Over-treating Chronic Back Pain: A US Healthcare Failure

Reston, VA, January 26, 2009 – Richard Deyo MD, the keynote speaker at the American Academy of Orthopaedic Manual Physical Therapists (AAOMPT) National Conference in October 2008, has again published data indicting the US approach to chronic back pain dramatically increases costs without improved outcomes. Deyo and colleagues reported in the January 2009 issue of the Journal of American Board of Family Practice the following staggering statistics:

·    A 629% increase in Medicare expenditures for epidural steroid injections;
·    A 423% increase in expenditures for opioids for back pain;
·    A 307% increase in the number of lumbar magnetic resonance images among Medicare beneficiaries;
·    A 220% increase in spinal fusion surgery rates.

The incidence of chronic and acute low back pain, as documented by office visits, has not changed during the last 12 years. The application of these technologies is not without consequences. Deyo et. al. noted, “Innovation has often outpaced clinical science, leaving uncertainty about the efficacy and safety of many common treatments. Complications and even deaths related to pain management are increasing.”  Indeed, the reoperation rates for low back pain have increased, not improved. The authors conclude that “prescribing yet more imaging, opioids, injections, and operations is not likely to improve outcomes for patients with chronic back pain.”  They note that these approaches often are applying an acute care model to chronic pain and not acknowledging the current evidence that chronic pain requires a different approach and that there are “no magic bullets.”  In a “chronic care model,” chronic back pain, like diabetes or asthma, “is a condition we can treat but rarely cure.” Deyo et. al. suggest the solution that  “chronic back pain may benefit from sustained commitment from health care providers; involvement of patients as partners in their care; education in self-care strategies; coordination of care; and involvement of community resources to promote exercise, provide social support, and facilitate a return to work.”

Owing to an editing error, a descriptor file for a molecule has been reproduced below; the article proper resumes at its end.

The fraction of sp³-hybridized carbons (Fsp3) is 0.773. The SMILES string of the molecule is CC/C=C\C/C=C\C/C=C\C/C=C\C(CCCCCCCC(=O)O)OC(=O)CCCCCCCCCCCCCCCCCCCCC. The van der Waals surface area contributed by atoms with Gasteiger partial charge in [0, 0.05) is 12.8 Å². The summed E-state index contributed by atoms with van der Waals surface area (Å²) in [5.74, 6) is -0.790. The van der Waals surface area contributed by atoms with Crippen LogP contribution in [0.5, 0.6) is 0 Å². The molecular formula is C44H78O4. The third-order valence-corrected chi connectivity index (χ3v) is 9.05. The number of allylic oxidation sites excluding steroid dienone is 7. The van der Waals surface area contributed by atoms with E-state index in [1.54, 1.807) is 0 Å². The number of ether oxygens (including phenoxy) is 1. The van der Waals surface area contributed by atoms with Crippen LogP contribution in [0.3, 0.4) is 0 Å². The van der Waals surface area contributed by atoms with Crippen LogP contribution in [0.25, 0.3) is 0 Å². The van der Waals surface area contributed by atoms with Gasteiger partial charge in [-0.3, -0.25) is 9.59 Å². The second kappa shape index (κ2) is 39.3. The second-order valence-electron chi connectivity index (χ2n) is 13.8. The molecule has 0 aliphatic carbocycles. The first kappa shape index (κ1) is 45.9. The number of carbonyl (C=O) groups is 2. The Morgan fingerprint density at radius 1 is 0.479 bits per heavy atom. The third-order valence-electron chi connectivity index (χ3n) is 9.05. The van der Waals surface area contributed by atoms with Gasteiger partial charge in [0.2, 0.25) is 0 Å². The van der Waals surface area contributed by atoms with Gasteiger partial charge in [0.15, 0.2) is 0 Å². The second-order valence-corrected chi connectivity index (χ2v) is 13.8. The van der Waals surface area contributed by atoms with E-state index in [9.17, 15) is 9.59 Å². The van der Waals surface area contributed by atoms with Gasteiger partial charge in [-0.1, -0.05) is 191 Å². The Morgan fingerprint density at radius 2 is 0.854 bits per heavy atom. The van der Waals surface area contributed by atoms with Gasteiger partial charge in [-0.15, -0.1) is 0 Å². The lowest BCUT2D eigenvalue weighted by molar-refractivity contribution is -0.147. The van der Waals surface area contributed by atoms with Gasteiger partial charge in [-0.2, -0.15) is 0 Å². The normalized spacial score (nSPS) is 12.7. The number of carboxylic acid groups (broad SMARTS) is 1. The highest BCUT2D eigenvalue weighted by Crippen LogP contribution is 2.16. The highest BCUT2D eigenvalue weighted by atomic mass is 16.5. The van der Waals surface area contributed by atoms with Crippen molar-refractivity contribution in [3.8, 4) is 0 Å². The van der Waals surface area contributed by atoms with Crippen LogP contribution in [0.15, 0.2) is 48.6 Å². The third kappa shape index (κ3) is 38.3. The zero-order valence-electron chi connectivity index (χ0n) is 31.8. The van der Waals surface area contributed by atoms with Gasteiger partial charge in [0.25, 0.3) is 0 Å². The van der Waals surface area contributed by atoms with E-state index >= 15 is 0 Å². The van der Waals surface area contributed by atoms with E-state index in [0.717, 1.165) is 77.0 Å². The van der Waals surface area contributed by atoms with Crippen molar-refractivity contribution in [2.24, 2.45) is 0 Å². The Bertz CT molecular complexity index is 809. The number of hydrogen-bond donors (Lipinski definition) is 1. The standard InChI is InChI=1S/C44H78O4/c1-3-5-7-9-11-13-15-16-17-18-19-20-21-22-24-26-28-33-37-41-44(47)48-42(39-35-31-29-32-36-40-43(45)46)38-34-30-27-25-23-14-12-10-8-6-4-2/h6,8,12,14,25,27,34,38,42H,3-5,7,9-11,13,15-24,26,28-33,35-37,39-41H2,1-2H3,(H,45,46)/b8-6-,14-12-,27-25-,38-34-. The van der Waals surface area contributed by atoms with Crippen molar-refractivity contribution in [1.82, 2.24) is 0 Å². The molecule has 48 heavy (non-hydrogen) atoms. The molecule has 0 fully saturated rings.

Tim Flynn, PT, PhD, president of the AAOMPT states, “The manual physical therapist is the health care provider uniquely trained to manage individuals with chronic low back pain.  We utilize low risk, state-of-the-art care incorporating exercise, manual physical therapy, patient education and the application of the biopsychosocial model in managing this chronic condition. The Academy is dedicated to the application of current models for chronic pain management.” The recent AAOMPT conference in Seattle focused on current theories and practice of chronic pain management with international experts on pain management.